About 87% of polled consumers became more enthusiastic about watching video content if it contained behind-the-scenes footage. Consumers find this type of footage authentic, engaging, and satisfying to their curiosity.
You will want to use discretion when selecting behind-the-scenes footage. A trip to the farmer’s market is visually appealing. A trip to the slaughterhouse is probably not (but never say never).
Post Non-Food Content (Memes, Voiceovers)
Social media users often create and amplify trends like dances, lip-synching, and voiceovers from popular movie scenes. You may think this type of fad has nothing to do with social media content for restaurants. And to be fair, on the surface, it does not.
However, a significant number of small businesses are posting more trend-like content, such as movie voiceovers. If you’re on social media, you’ll see users using the same clips applied to different situations in their lives. The end result is often intentionally humorous, highlighting some sort of irony or comic situation.
It takes a little more bit of creativity to turn these snippets into a restaurant social media idea. Here’s an example for Will Ferrel fans: do you recall the scene in Talladega Nights where Ricky Bobby’s wife yells, “I’ve been slaving over this for hours,” and the camera pans over a feast of Pizza Hut and KFC? How about taking that sound clip and playing it over footage of an elaborate spread at your restaurant, like a catered event?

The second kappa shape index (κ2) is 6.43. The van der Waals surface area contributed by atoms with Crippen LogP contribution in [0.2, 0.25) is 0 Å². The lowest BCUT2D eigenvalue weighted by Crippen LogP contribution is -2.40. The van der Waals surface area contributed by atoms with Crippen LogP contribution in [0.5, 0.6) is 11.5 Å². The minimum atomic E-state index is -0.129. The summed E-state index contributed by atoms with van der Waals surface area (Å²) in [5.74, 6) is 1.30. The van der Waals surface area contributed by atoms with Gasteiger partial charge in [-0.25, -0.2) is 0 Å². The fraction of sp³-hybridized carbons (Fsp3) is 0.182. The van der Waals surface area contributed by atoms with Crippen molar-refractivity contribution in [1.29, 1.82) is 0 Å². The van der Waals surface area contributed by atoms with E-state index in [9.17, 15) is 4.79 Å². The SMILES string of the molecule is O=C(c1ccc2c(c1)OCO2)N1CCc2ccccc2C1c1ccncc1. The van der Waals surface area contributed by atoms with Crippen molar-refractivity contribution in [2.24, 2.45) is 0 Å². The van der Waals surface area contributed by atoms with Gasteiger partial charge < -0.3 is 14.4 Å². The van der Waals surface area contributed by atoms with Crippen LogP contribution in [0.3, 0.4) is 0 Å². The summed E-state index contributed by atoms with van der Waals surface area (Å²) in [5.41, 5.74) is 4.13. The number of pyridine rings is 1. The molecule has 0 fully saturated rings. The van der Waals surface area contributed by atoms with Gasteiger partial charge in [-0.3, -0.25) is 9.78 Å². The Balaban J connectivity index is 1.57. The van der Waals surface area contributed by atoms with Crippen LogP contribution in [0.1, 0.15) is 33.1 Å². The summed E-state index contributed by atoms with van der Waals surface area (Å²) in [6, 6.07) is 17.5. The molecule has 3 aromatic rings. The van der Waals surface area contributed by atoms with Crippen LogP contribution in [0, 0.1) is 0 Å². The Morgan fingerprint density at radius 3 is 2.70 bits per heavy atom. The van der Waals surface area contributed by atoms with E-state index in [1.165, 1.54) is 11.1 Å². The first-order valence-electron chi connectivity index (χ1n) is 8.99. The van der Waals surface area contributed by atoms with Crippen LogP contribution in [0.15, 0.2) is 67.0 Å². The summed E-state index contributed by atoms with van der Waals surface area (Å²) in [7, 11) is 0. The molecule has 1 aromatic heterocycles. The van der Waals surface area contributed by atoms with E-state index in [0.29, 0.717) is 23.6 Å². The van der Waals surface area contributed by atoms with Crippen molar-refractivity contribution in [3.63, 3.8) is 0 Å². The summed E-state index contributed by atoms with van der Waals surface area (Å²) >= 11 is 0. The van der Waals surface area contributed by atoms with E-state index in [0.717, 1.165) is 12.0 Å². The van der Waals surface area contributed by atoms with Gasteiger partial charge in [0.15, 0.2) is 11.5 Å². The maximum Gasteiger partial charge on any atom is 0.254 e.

Now that you’ve got the idea, you can think of snippets from your favorite movie. It doesn’t even have to be about food, but food-related movies might yield more ideas: Ratatouille, Eat, Pray, Love, Breakfast at Tiffany’s, and Willy Wonka & The Chocolate Factory are just a few options. You could also use sound clips from popular TV shows to a comedic effect.
Perhaps a few seconds of Gordon Ramsay screaming at contestants while the camera pans over your selection of desserts? Put a little thought into it and have fun. If you’re not savvy with platforms, there is surely someone in your staff (especially under the age of 35) who knows how to put voiceovers into a TikTok post.
Restaurant Social Media Ideas: A Wrap-Up
American consumers spend hours and hours on social media every day. When it comes to making purchasing decisions (such as where to eat out), there is a substantial chance that they will turn to recommendations from their network. There is also a substantial chance they will engage with new businesses that exhibit social proof.
Restaurant social media ideas and marketing strategies are all about creating social proof and positive emotions. Influencer marketing, user-generated content, paid ads, behind-the-scenes footage, and social media user trends (even silly ones) are all great ways to get brand awareness out there.
If some of these strategies seem too complex to implement or beyond your capacity, consider appointing one of your staff members as the social media influencer for your restaurant.
The payoff for social media marketing is not always readily apparent. Business owners are tempted to measure ROI in terms of revenue increase. There are ways to see if social media marketing is effective (such as disseminating a coupon through a social media post). But this kind of thinking misses the forest for the trees.
Social media marketing is all about building long-term brand recognition. It is not necessarily specific marketing campaigns or posts that continue to bring diners through your doors but the positive reputation your restaurant develops online through hundreds and thousands of posts.